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Leading Article,
The Times

DELHI’S DAY

DELHI’S DAY

DELHI’S DAYGordon Brown spent ten years as Chancellor of the Exchequer before finding time to visit India. It has taken him a little over six months to grace the subcontinent with his Prime Ministerial presence. The importance of India, on the political and economic stages, has grown at rapid speed. He is also acknowledging that Britain, and the rest of the developed world, needs India to play an ever-larger part in world affairs. Mr Brown's contribution to global diplomacy is still in its infancy. But he has vigorously supported reform of international institutions such as the United Nations and the International Monetary Fund . . . He...

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#esg in the time of #coronavirus

RENTOKIL COMES CLEAN

RENTOKIL COMES CLEAN

RENTOKIL COMES CLEANIt's almost cruelly ironic that Rentokil Initial, a company dedicated to eradicating pests and cleaning toilets, is being so hard hit by the pandemic. It's a specialist in handwashing, FFS! That said, its approach to commercial difficulties, outlined in its trading update of 25 March 2020, is little short of exemplary. It is an object lesson in frank and fair-minded shareholder communication that should be practised by all companies serious about #ESG. Rentokil says that “significant uncertainty exists around the impact of COVID-19,” and that the “situation is particularly complex due in part to the wide range in...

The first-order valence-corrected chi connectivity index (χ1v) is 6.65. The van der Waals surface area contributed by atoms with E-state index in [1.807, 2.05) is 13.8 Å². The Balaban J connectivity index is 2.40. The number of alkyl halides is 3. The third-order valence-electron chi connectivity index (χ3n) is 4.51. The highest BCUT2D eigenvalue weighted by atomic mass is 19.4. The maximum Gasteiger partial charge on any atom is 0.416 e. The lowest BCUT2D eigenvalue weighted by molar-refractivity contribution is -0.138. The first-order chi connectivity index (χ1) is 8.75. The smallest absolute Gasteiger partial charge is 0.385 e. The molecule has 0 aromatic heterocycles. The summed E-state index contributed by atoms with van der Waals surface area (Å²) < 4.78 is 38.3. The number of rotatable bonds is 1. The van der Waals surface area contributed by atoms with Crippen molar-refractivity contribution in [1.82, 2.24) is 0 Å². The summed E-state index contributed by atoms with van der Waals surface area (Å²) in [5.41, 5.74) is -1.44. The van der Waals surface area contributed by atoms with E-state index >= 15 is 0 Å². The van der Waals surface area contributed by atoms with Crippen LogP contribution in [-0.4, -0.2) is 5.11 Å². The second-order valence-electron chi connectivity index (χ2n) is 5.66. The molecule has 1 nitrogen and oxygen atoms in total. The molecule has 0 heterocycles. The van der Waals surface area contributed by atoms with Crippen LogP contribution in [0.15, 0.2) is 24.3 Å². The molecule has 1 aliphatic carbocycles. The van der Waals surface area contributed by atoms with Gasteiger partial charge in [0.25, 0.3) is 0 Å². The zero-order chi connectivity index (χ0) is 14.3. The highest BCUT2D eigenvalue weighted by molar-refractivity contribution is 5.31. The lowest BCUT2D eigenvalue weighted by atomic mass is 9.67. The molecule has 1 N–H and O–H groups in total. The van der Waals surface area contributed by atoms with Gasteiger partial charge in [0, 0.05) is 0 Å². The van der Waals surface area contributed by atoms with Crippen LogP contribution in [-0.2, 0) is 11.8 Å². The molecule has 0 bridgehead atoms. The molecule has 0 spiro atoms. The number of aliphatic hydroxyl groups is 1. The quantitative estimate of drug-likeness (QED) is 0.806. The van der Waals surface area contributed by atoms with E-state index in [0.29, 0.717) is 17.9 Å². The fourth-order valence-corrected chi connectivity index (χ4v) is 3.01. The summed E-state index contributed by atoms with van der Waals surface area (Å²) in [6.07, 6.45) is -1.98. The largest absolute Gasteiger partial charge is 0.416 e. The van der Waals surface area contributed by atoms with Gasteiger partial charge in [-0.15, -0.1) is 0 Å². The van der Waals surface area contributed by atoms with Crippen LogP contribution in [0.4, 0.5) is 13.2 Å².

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Reuters
Breakingviews

TESCO SHOULD CUT ITS DIVIDEND

TESCO SHOULD CUT ITS DIVIDEND

TESCO SHOULD CUT ITS DIVIDENDShareholders ultimately lose out when too-high payouts prevent companies from responding well to problems. Right now, Tesco needs all the financial flexibility it can muster. Its current dividend is dangerously constricting. In pure financial terms, the UK-based supermarket has the wherewithal to maintain the payment at current levels. The last 14.76 pence annual dividend was twice covered by underlying earnings per share, and the 1.2 billion pound payment was roughly the same as the free cashflow, HSBC calculates. If profit falls short, Tesco could cut capital expenditure – currently 2.5 billion pounds a year....

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Personal Investor,
The Times

BREAK WITH TRADITION CAN LIFT UNILEVER

BREAK WITH TRADITION CAN LIFT UNILEVER

BREAK WITH TRADITION CAN LIFT UNILEVERHow much influence does a chief executive exert over the fortunes of a company? It is a question that weighs heavy on the minds of investors in Unilever, the maker of Hellmann’s mayonnaise and Dove soap. It weighs because Unilever has a new chief executive, Paul Polman. There is extra interest because Mr Polman is the first external candidate to be appointed to this role at Unilever. It is, or was, a company that prided itself on its ability to breed its own leaders. Indeed, it bred leaders for plenty of other businesses, too. Unilever’s reputation for internal management strength comforted investors....

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Recessionasaurus,
The Times

ROBERT COLE’S RECESSIONASAURUS
(extracts)

ROBERT COLE’S RECESSIONASAURUS (extracts)

ROBERT COLE’S RECESSIONASAURUS (extracts)It’s happened to us all. One minute you’re in your element, waxing lyrical about the big match over a bag of peanuts down the pub, the next the talk turns to the markets and you’re left clutching at more straws than an octopus playing Kerplunk. Worry no more . . . Administration: One step from bankruptcy. Bear: a pessimistic investor, often seen crouching in the woods. Billion: a thousand million – nine noughts. Bookrunner: holder of the begging bowl. Bull: an optimistic investor thought by sceptics to talk rubbish. Deflation What happens when things get cheaper. Depression When recessions get really...